Friday, December 18, 2015

Why Belief in Moshiach is One of the 13 Principles

"Eternity" by Charnine

Why is the belief in Moshiach one of the thirteen principles of the Jewish Faith? Rabbi Gershon Avtzon, Menahel, Yeshivas Lubavitch Cincinnati answers:

To clarify the question: There are 613 commandments, yet there are only 13 principles. This shows us clearly that not every commandment is a principle. To put things in perspective: Two of the most basic Mitzvos are putting on Tefilin (for men) and keeping Shabbas. Yet, neither of them are part of the 13 principles. This shows us that the principles are more than just basic commandments, they are the pillars of Judaism.

For example: Principle number one is the belief in Hashem. This is understood: One can not claim to be a believing Jew, if he does not believe in Hashem. [A Perspective: For many of the commentaries, there is no Mitzva to believe in Hashem! How can one ask "what are the commandments" if he does not believe in a commander?]

Another one of the principles is that the Torah was authored by Hashem and only written by Moshe Rabbeinu. This is also understood. Most of the laws of the Torah are learned  from extra letters or words in the Torah. If one believes that the Torah was authored by a human, is it shocking that there are extra letters or words?

If the above understanding of the 13 principles is true, why is the belief in Moshiach one of them? Can't I be considered an orthodox Jew - Keeping Kosher, Shabbas, and just not believe in Moshiach?  

A perspective: The Chasam Sofer [Shalas U'teshuvos on Yorah Deah, letter 356] writes that in truth the belief in Moshiach is not in itself a principle. It is just that being that Moshiach is written about in the Torah, if one denies Moshiach, he is denying part of the Torah! However, the accepted opinions are that believing in Moshiach itself is a principle. For all Mitzvos are written in the Torah, and according to the above, they should all be included.

The Answer: The Lubavitcher Rebbe gives a fascinating explanation [Hadran on Rambam 5746 chapter 10]. In order to understand it, we must first explain a basic Chassidic idea. What do we mean when we say - in the Sh'ma prayer, with our eyes covered - that Hashem is ONE? The explanation: Hashem's oneness - does not only mean that there is no other creator, rather - means that there is no other creation but Hashem. The entire world - even though it seems as an independent entity - is really G-dly.

In the time of exile, this truth is hidden. It seems that the world is an independent entity, and that keeping Torah and Mitzvos are a struggle. When Moshiach comes, the Truth of creation will be revealed. The world will be seen as a place created solely to do Hashem's will.

Chazal tell us [Yalkut Shimoni on Yirmiah Remez 315 and others] that in the messianic era, if one would want to desecrate the Shabbas by picking a fruit off the tree, the tree will "scream" at him to stop.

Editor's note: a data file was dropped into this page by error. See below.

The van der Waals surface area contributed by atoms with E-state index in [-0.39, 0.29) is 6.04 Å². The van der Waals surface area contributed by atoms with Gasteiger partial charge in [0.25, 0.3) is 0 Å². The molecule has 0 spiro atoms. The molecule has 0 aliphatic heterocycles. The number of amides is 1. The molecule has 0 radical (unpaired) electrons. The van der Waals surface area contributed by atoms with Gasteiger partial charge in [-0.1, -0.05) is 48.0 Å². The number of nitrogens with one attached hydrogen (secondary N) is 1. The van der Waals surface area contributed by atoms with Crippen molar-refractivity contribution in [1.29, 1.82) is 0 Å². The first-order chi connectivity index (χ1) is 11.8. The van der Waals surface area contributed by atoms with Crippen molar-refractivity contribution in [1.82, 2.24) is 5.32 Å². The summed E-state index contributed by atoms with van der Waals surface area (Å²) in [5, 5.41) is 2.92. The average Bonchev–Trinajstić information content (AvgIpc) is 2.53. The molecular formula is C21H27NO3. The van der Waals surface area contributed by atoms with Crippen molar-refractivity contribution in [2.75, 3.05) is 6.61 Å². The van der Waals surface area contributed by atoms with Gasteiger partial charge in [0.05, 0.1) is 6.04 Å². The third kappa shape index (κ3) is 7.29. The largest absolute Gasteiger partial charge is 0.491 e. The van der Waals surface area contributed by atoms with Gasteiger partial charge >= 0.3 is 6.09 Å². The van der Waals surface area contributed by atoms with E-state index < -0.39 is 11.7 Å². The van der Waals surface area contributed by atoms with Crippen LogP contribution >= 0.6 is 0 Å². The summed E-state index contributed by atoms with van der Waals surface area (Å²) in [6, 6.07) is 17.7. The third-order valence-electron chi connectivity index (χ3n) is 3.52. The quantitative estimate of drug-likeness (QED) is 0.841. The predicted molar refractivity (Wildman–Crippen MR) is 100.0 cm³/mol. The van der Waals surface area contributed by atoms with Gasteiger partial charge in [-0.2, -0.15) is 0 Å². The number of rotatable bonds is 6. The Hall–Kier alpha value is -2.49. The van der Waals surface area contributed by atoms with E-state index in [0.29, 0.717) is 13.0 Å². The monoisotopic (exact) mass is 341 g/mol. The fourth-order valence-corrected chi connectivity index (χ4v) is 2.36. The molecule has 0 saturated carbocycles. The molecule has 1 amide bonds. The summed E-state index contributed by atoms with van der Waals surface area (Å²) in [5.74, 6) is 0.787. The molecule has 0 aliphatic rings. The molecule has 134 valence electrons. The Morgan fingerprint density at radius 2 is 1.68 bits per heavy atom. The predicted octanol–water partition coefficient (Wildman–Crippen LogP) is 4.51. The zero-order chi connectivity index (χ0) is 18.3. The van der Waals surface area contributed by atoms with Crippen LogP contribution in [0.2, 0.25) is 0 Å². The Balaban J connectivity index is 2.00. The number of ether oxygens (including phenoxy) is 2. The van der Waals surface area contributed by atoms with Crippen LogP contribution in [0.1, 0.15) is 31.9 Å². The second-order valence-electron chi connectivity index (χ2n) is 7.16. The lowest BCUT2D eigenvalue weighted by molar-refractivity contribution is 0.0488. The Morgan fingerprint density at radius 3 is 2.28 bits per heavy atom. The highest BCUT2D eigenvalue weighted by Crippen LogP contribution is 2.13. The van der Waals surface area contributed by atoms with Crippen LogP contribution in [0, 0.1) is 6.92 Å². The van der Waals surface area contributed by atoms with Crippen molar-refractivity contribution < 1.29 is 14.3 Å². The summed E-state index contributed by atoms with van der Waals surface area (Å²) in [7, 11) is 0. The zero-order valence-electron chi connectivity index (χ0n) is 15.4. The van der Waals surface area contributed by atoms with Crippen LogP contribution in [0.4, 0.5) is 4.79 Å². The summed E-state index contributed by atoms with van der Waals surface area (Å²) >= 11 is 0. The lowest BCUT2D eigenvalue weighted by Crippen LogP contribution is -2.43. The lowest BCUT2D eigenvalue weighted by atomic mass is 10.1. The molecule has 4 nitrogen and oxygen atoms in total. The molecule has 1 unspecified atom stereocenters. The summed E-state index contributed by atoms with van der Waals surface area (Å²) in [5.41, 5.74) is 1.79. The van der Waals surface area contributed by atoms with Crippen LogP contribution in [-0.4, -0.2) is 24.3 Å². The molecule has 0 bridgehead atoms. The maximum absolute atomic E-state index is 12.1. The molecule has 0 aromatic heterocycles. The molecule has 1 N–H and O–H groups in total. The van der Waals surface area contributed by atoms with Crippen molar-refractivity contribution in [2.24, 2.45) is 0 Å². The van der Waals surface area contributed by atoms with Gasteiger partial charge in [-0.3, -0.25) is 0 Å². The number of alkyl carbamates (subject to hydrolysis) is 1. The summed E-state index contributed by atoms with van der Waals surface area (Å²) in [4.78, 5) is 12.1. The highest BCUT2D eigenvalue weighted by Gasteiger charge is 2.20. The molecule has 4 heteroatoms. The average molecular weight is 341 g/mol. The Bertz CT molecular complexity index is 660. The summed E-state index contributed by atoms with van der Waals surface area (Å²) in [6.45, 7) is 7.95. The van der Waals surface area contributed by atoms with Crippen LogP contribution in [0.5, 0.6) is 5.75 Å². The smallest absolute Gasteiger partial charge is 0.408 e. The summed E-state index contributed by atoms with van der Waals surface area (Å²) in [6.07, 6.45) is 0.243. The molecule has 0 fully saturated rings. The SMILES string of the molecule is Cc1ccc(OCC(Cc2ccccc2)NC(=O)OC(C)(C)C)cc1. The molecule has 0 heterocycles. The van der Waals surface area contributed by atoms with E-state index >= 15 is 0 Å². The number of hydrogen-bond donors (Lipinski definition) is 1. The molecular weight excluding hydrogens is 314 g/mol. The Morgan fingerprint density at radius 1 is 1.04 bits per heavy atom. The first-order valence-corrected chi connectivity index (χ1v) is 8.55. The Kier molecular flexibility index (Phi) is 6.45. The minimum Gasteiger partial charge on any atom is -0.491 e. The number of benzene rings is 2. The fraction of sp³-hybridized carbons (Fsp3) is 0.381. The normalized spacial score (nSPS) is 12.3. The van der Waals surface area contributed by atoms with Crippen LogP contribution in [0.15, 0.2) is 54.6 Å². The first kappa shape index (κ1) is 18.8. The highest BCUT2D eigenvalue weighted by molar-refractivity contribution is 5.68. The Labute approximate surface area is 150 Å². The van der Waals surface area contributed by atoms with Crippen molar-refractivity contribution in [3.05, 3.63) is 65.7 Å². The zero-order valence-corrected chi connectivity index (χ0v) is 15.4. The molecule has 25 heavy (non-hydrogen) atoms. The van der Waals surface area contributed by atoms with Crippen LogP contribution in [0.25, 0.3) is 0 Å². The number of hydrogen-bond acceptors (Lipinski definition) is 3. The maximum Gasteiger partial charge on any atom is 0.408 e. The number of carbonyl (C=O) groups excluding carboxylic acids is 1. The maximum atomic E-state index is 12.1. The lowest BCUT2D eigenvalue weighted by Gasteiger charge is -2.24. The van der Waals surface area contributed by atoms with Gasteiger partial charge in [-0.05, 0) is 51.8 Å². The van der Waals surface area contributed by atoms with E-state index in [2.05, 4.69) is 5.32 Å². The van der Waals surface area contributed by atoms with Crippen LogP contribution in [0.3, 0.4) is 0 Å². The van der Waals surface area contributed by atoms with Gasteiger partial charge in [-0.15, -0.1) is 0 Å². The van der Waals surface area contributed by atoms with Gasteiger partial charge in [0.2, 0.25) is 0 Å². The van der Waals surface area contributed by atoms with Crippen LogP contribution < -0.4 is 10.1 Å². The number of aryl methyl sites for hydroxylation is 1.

If one does not believe in Moshiach, then one does not believe that Hashem's true unity will show. He then believes that the world will remain "independent" of Hashem's oneness. It is obvious that such a person is missing in his basic belief in Judaism.


Anonymous said...

Beautiful post, and explained perfectly. It is the only way I always understood it to be. Feel that many who claim to be religious but do not put any faith in the coming of Moshiach are just being ritualistic and giving them a feeling or order and comfort. The reason for creation was the coming of Moshiach where the world will know that there is only Hashem!

Avi said...

Belief in Mashiach is fundamental to Judaism. The coming of the Mashiach is the reason why Hashem created Judaism as his social direction for evolution of mankind.
The person per se, as Mashiach, is as mysterious as his first prototype, Moshe Rabbeinu. As Moshe looked like non-Jewish, so will be the Mashiach. As Moshe didn't speak Hebrew because he grew up in Pharaoh's house, so will probably be the Mashiach living among the Christians. Moshe the Egyptian couldn't speak Hebrew, the language few people were yet speaking among the Jewish slaves after 400 years of slavery. Still today there are millions of Jews who cannot speak Hebrew. The Mashiach is so well hidden as was his first model for humanity, Moshe Rabbeinu. Mashiach's coming to save Am Yisrael appears so impossible as was Moshe's advent to save a nation of slaves.Keep it in mind that Moshe Rabbeinu was part of the royal house of Egypt.
We are getting closer to the understanding of messianic redemption as the next stage of evolution Hashem envisaged for mankind. Mashiach becomes the new Adam for olam haba, a living human example of what Hashem intended for humanity to exist.
A world will collapse, then a new one emerges.